Bangladesh Urban Forum 2011
Dhaka, 13 December 2011: The consensus is that Bangladesh’s urban population will reach a staggering 50 million in 2015, and by that time Dhaka is set to become the fourth largest city in the world, just behind Tokyo, Mumbai and Lagos.The Bangladesh Urban Forum held in Dhaka from the 5th to 7th December is a first attempt to address these issues on a public broad national platform.
“Most migrants come betting life in Dhaka will beat life in the village” said Dr. Kaosar Afsana from BRAC. And, the Forum notes, it’s true that poverty declined in urban areas from 63 per cent in 1973 to 21.3 per cent in 2010. There is also agreement that the contribution of the urban population to the national GDP increased from 26 per cent of GDP in 1972 to more than 50 per cent by 2005.
However, it’s also the case that rapid urbanization hasn’t necessarily improved the lives of the most marginalised – in the city these tend to be those Bangladeshis living in the slums: “the day labourers, domestic helps, rickshaw drivers, van pullers, road-side vendors, hawkers or beggars” says Dr. Afsana, who also noted that young people and adolescents comprise a large proportion of the slum population, with women and children being especially vulnerable. “More than two million children live in Dhaka’s slums, where malnutrition and other aspects of rapid urbanisation are acute” he said.
Carel De Rooy, UNICEF Bangladesh Representative, pointed out that the under-five mortality rate in slums (95/1000 live births) is almost double the average urban rate (53/1000 live births) and almost 50 per cent higher than the rural rate (66/1000 live births).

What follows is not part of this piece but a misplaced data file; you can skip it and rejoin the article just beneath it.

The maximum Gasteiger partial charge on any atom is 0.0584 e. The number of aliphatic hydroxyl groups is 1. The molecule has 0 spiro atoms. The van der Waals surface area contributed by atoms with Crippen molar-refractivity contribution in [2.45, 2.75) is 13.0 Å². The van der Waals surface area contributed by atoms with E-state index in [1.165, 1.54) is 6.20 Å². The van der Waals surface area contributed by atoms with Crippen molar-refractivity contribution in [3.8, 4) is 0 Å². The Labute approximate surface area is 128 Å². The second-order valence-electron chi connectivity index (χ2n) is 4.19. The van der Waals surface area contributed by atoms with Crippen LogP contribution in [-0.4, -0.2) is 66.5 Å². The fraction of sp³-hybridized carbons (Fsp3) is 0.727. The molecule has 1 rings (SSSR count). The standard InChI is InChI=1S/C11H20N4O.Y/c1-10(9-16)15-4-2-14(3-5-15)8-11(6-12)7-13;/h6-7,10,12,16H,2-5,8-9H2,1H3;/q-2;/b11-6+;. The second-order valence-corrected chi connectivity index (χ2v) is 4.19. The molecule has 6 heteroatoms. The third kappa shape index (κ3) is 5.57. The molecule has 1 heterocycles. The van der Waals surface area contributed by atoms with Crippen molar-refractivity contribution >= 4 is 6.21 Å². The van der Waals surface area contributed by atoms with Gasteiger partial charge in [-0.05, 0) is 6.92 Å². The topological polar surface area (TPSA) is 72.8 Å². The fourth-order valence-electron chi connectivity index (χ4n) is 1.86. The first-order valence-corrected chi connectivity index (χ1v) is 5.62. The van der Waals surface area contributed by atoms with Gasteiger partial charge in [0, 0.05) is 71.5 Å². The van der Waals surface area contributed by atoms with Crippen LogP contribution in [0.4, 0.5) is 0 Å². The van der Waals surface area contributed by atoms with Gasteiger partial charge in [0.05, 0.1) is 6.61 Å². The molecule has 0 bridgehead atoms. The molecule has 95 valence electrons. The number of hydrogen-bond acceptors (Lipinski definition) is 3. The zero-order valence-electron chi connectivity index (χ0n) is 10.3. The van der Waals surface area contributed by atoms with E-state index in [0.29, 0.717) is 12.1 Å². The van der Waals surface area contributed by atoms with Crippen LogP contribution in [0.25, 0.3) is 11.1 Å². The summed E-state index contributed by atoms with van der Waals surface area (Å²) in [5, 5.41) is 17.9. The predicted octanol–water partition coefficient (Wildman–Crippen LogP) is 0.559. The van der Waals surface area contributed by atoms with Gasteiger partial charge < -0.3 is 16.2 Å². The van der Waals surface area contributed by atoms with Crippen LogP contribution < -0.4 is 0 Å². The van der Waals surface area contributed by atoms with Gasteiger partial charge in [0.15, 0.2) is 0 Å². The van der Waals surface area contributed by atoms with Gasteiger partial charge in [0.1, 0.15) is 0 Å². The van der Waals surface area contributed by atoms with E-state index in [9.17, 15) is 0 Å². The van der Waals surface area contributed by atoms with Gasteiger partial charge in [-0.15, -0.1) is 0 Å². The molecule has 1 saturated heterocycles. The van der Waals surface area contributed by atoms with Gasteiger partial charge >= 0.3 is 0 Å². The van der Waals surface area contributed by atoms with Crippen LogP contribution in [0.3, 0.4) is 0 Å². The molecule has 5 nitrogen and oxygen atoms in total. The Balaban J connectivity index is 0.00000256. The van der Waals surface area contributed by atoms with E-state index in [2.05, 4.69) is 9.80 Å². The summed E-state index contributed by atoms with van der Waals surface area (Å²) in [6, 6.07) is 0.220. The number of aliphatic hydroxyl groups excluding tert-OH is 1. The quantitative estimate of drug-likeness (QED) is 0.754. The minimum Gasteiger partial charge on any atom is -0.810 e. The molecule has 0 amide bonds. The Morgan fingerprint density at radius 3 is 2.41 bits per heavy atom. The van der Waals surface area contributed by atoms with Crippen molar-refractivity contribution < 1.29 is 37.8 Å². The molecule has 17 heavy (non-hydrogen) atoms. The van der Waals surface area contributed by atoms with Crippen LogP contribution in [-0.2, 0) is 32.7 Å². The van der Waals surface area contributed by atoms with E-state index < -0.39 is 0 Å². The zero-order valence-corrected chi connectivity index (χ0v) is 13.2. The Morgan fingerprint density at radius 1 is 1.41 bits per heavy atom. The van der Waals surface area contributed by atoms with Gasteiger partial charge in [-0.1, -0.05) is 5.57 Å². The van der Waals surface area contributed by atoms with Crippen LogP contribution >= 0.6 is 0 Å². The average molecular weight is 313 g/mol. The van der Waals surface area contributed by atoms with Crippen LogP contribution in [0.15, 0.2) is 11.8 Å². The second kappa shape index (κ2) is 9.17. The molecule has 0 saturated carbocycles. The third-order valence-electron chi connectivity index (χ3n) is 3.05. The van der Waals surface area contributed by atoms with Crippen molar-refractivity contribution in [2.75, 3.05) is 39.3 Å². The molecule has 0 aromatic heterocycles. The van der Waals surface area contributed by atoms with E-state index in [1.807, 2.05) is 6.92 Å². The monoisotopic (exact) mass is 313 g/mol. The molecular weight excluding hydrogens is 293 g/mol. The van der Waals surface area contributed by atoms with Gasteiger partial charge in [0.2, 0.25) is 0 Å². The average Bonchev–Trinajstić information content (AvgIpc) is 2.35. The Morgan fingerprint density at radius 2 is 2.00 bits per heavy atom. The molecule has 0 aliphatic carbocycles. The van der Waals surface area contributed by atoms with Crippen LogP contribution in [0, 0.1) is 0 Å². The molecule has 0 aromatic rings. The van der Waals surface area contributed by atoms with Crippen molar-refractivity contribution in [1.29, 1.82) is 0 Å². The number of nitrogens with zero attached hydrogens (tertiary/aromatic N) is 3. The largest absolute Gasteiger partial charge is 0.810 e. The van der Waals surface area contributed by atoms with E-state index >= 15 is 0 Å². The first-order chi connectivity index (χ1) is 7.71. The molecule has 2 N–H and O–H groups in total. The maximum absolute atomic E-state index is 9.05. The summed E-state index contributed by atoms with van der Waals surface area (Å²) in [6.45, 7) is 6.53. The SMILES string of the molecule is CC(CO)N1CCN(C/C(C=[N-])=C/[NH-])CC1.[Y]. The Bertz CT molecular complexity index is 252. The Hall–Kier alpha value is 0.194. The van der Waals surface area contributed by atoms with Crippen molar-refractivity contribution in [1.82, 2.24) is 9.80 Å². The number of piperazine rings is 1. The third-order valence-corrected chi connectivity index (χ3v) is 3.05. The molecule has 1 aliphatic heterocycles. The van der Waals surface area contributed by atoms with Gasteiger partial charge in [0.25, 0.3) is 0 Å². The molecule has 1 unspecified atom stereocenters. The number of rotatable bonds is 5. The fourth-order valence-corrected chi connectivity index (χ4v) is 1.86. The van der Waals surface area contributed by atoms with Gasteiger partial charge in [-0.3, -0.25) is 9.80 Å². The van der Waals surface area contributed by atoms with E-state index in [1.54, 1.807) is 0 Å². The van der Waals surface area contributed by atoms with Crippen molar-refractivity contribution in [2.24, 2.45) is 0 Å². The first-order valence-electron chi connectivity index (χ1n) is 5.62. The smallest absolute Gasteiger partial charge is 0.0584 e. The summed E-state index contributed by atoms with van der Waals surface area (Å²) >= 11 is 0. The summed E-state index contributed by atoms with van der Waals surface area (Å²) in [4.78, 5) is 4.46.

UNICEF’s Multiple Indicator Cluster Survey (MICS) finds that urban slums in Bangladesh perform worst when it comes to the well-being of women and children and their access to basic services, in comparison to rural slums and non-slum urban areas. The same survey also conveys that as far as education goes, primary school attendance for children living in the urban slum is considerably worse than the national average (65% against 81%) and “there appears to be no overall plan to bring all slum children to a primary school of acceptable quality” remarked one of the keynote speakers, Manzoor Ahmed from BRAC University.
On 6th December, UNICEF organized a session on ‘Women, Children and People Living with Disability’ which was attended by UNICEF Advocate for Child Rights ArifaZamanMoushumi as the Chief Guest, where she urged for united efforts from all stakeholders to build equity based society. The interactive session was taken over by around 50 children who discussed the question: how communities can put into place measures to support all children at home, at school and in their communities. The session concluded with a four-point declaration based on the issues flagged by the participating children which includes, the right to adequate housing with proper sanitation, drinking water and air and light facilities and protection; right to recreation with proper facilities of playground for all age for children and specially for girls and children with special abilities, adequate security, child friendly roads and lanes and supportive community; provision for inclusive education , for all children including children with disabilities, and equal opportunity for all and equal treatment for all children from the family and community members; and prevention and protection of children from Eve teasing, humiliation, corporal punishment and discrimination and promote family based care for all children. The Children Act 2011 has been approved by Cabinet which is paving the way to change harmful social norms and proactive social work for the protection of children at risk in the urban setting.
The Bangladesh Urban Forum brought together a wide range of participants from Government, international organisations, international NGOs, the media and academia.
For more information visit: BUF website